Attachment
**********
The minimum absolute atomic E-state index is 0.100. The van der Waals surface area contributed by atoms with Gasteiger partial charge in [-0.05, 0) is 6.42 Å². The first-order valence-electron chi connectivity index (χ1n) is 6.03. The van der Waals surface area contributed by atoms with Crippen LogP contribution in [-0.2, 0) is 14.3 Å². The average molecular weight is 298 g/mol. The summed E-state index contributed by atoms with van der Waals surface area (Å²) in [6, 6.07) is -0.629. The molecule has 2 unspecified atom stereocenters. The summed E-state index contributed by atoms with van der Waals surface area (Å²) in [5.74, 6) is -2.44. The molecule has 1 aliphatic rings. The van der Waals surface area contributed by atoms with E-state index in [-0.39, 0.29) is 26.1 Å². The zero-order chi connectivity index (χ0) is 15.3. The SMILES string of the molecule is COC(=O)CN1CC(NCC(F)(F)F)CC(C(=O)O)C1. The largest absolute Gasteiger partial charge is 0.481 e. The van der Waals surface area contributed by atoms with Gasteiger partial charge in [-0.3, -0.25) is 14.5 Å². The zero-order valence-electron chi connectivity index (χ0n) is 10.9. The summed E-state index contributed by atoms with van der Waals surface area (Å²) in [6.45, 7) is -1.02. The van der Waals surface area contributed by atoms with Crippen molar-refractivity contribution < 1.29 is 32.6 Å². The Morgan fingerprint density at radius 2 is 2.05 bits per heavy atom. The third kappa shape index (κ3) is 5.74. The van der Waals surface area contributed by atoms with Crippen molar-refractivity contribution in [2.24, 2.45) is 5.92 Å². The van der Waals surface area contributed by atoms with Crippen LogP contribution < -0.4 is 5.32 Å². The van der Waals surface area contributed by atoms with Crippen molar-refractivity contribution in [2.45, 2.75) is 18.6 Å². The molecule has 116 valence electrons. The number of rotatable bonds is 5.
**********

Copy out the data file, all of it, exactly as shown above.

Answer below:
The minimum absolute atomic E-state index is 0.100. The van der Waals surface area contributed by atoms with Gasteiger partial charge in [-0.05, 0) is 6.42 Å². The first-order valence-electron chi connectivity index (χ1n) is 6.03. The van der Waals surface area contributed by atoms with Crippen LogP contribution in [-0.2, 0) is 14.3 Å². The average molecular weight is 298 g/mol. The summed E-state index contributed by atoms with van der Waals surface area (Å²) in [6, 6.07) is -0.629. The molecule has 2 unspecified atom stereocenters. The summed E-state index contributed by atoms with van der Waals surface area (Å²) in [5.74, 6) is -2.44. The molecule has 1 aliphatic rings. The van der Waals surface area contributed by atoms with E-state index in [-0.39, 0.29) is 26.1 Å². The zero-order chi connectivity index (χ0) is 15.3. The SMILES string of the molecule is COC(=O)CN1CC(NCC(F)(F)F)CC(C(=O)O)C1. The largest absolute Gasteiger partial charge is 0.481 e. The van der Waals surface area contributed by atoms with Gasteiger partial charge in [-0.3, -0.25) is 14.5 Å². The zero-order valence-electron chi connectivity index (χ0n) is 10.9. The summed E-state index contributed by atoms with van der Waals surface area (Å²) in [6.45, 7) is -1.02. The van der Waals surface area contributed by atoms with Crippen molar-refractivity contribution < 1.29 is 32.6 Å². The Morgan fingerprint density at radius 2 is 2.05 bits per heavy atom. The third kappa shape index (κ3) is 5.74. The van der Waals surface area contributed by atoms with Crippen molar-refractivity contribution in [2.24, 2.45) is 5.92 Å². The van der Waals surface area contributed by atoms with Crippen LogP contribution < -0.4 is 5.32 Å². The van der Waals surface area contributed by atoms with Crippen molar-refractivity contribution in [2.45, 2.75) is 18.6 Å². The molecule has 116 valence electrons. The number of rotatable bonds is 5.